Remaining satisfied with a relationship requires efforts. Sometimes mindset is important: satisfied couples discount undesirable experiences when forming global evaluations of the relationship.
In a recent study, researchers find that longer sleep during the night may help couples build a mindset that increases satisfaction in a relationship. The finding is published in Journal of Family Psychology.
Researchers from Florida State University conducted the study. They used a daily diary study of 68 newlywed couples to examine the implications of sleep for daily marital evaluations.
Every day for up to 7 days, both members of the couples reported their evaluations of their interpersonal specific experiences, global relationship satisfaction, and amount of sleep.
The result showed that spouses were more satisfied on days after which they had slept for a longer period of time.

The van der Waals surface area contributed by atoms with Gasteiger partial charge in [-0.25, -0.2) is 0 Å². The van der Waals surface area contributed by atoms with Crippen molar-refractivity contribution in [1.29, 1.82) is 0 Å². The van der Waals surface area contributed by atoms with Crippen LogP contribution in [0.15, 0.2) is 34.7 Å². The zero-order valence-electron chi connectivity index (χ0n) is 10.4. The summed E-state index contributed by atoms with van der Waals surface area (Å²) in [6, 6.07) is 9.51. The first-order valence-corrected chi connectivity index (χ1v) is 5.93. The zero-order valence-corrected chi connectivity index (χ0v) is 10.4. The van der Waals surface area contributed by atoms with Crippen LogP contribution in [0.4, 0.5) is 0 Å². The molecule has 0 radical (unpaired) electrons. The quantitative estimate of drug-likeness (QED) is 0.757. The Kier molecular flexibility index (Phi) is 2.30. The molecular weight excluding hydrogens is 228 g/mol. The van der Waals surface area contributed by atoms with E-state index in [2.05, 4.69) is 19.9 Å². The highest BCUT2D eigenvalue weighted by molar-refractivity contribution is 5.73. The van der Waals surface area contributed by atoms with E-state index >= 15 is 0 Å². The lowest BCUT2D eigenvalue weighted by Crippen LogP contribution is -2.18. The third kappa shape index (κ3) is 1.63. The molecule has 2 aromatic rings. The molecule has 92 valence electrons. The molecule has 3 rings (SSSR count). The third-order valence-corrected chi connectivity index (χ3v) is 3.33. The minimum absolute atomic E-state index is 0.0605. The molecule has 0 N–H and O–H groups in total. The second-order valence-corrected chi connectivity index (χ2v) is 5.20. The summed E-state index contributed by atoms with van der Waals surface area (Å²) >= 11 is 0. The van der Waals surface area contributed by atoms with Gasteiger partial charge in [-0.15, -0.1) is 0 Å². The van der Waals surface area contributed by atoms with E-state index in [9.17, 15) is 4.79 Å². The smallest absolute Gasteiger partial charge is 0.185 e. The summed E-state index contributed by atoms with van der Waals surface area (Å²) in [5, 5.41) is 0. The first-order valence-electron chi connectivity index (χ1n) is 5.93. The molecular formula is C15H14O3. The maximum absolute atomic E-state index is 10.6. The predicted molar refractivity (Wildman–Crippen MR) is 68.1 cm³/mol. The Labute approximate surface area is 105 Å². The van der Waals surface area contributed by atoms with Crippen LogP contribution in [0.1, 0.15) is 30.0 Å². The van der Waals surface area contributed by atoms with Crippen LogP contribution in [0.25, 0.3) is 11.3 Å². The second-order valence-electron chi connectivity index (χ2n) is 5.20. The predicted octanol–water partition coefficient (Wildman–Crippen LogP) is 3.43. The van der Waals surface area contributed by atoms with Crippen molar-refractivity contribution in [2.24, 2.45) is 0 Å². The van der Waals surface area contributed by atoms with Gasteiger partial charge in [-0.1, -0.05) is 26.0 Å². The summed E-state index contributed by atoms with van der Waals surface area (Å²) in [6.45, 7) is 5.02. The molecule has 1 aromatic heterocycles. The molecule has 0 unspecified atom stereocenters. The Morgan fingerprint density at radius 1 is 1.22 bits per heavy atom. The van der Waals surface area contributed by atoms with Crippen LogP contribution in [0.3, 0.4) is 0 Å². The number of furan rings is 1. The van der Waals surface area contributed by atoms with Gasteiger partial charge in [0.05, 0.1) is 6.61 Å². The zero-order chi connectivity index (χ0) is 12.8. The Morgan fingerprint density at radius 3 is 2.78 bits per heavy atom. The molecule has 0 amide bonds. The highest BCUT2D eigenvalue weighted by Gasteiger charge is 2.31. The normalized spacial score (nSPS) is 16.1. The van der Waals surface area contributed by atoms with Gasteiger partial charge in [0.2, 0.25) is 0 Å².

Furthermore, sleep also buffered husbands’, but not wives’, marital satisfaction against the implications of negative specific evaluations.
Husbands were better able to remain more satisfied despite negative evaluations of specific aspects of the relationship on days following more sleep.
Researchers suggest that sleep may offer self-regulatory benefits. It should be incorporated into existing interpersonal interventions that highlight the importance of self-regulation.
Citation: Maranges HM, McNulty JK. (2016). The Rested Relationship: Sleep Benefits Marital Evaluations. Journal of Family Psychology, published online. DOI: 10.1037/fam0000225.
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